I have friends that swear by them. And others who froze in them. Ed Wardle, of “Alone in the Wild” fame, hunkered down in one while spending a couple of months in the Canadian wilderness.
I’m talking about hammocks. Specifically, those designed for use at a campsite.
One disclaimer: I love sleeping in a hammock, but in terms of campsite use I’m just not a believer. But plenty of others are.
On a live chat that ran during Wardle’s show, a viewer asked him why he chose a hammock instead of a tent. His answer:
“The hammock is great in that terrain, lots of trees and not much flat ground. I don’t fancy sleeping in a tent where you can’t see out and around you. I slept in tents in the arctic and you just wouldn’t know if there was a polar bear outside.”
Similar sentiments come from others who have used them.
From what is quickly becoming one of my favorite Web sites, sectionhiker.com, are these observations:
Mobility. As long as there’s trees around, you have a place to camp. No need to worry about flat ground.
Comfort. Some people just don’t adjust to the combination of the hard ground and a sleeping pad, especially on uneven or bumpy surfaces. Everyone can sleep in a hammock.
Staying dry. As long as you’ve properly placed a tarp over your hammock, you’ll stay dry. Ever slept in a flooded tent? Probably not, because no one gets any sleep in a flooded tent.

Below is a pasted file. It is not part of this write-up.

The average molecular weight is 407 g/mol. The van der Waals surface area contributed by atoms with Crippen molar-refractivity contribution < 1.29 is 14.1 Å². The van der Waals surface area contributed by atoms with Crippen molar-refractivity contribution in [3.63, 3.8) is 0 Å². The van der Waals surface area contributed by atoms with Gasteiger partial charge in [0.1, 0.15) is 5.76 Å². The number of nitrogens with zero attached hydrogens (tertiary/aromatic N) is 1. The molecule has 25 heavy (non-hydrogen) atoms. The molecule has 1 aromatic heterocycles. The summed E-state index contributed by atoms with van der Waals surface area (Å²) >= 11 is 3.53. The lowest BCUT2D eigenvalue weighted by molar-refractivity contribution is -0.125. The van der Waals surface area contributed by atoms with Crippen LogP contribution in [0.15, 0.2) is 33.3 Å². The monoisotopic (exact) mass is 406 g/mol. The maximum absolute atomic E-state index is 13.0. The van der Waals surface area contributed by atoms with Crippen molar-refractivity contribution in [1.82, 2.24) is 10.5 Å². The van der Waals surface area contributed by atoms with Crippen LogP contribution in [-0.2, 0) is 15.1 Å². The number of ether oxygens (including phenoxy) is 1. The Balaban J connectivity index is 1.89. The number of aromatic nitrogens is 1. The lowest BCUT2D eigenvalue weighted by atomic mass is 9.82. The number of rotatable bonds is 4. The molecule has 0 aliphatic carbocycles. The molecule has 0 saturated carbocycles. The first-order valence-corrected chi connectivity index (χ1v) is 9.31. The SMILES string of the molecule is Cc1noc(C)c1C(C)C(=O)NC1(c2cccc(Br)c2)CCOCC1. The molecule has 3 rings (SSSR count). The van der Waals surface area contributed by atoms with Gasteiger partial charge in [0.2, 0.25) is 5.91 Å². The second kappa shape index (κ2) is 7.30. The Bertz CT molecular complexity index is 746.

And one observation of my own:
Pack weight. Even the lightest tents aren’t going to be as light as a hammock, and not as compressible.
That said, there are disadvantages. The biggest of these is cold.
Hammocks are great in mild weather, and can even be better than tents when it’s hot. I have two friends who spent some time backpacking in east Asia, and hammocks are all they used.
But on another trip, this one a July backpacking trip in Colorado, one member of our group regretted his choice of a hammock over a tent. We camped at 11,000 feet, and even in July the temperatures can easily drop into the low 30s at that altitude. He got very little rest because he was just too cold. Even in the trees, the cold breezes surrounded him. All the air around him was cold. Even with a pad under him, a warm sleeping bag and winter clothing on, the poor guy didn’t sleep at all.
The tent has an advantage here because the tent walls stop the wind and allow your body heat and heat from your breathing to warm the air inside.
Sectionhiker.com says the temperature range for hammocks is between 50 and 75 degrees. In a tent, your temperature range is much wider, especially if you’re using a four-season tent and have a sleeping bag rated to handle the temperatures you’re camping in.
One of the hammock’s strengths is also its weakness. Camping in treeless environs, such as a prairie, tundra or above timberline, means you’d have no place to set up a hammock. So your choice of locales is limited.
I choose a tent, but to each his own. Let me know your thoughts.